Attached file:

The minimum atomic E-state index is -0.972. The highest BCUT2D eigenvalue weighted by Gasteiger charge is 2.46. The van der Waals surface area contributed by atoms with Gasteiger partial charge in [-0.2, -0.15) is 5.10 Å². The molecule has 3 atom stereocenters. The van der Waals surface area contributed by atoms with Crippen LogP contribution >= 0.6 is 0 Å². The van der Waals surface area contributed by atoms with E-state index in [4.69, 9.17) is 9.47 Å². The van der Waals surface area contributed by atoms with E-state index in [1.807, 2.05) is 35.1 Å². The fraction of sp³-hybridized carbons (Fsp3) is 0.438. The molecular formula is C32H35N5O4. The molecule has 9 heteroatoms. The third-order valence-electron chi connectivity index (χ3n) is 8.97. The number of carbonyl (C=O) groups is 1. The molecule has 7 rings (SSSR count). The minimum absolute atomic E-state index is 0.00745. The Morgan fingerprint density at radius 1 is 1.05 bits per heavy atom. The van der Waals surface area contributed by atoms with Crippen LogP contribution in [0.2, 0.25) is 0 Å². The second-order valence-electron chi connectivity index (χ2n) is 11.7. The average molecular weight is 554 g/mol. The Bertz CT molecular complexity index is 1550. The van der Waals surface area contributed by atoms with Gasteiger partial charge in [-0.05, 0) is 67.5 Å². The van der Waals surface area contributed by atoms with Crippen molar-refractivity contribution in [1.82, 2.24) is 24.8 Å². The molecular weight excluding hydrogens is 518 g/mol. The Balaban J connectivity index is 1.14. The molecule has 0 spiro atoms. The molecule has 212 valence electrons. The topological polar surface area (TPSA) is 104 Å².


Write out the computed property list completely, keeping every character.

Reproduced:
The minimum atomic E-state index is -0.972. The highest BCUT2D eigenvalue weighted by Gasteiger charge is 2.46. The van der Waals surface area contributed by atoms with Gasteiger partial charge in [-0.2, -0.15) is 5.10 Å². The molecule has 3 atom stereocenters. The van der Waals surface area contributed by atoms with Crippen LogP contribution >= 0.6 is 0 Å². The van der Waals surface area contributed by atoms with E-state index in [4.69, 9.17) is 9.47 Å². The van der Waals surface area contributed by atoms with E-state index in [1.807, 2.05) is 35.1 Å². The fraction of sp³-hybridized carbons (Fsp3) is 0.438. The molecular formula is C32H35N5O4. The molecule has 9 heteroatoms. The third-order valence-electron chi connectivity index (χ3n) is 8.97. The number of carbonyl (C=O) groups is 1. The molecule has 7 rings (SSSR count). The minimum absolute atomic E-state index is 0.00745. The Morgan fingerprint density at radius 1 is 1.05 bits per heavy atom. The van der Waals surface area contributed by atoms with Crippen LogP contribution in [0.2, 0.25) is 0 Å². The second-order valence-electron chi connectivity index (χ2n) is 11.7. The average molecular weight is 554 g/mol. The Bertz CT molecular complexity index is 1550. The van der Waals surface area contributed by atoms with Gasteiger partial charge in [-0.05, 0) is 67.5 Å². The van der Waals surface area contributed by atoms with Crippen molar-refractivity contribution in [1.82, 2.24) is 24.8 Å². The molecular weight excluding hydrogens is 518 g/mol. The Balaban J connectivity index is 1.14. The molecule has 0 spiro atoms. The molecule has 212 valence electrons. The topological polar surface area (TPSA) is 104 Å².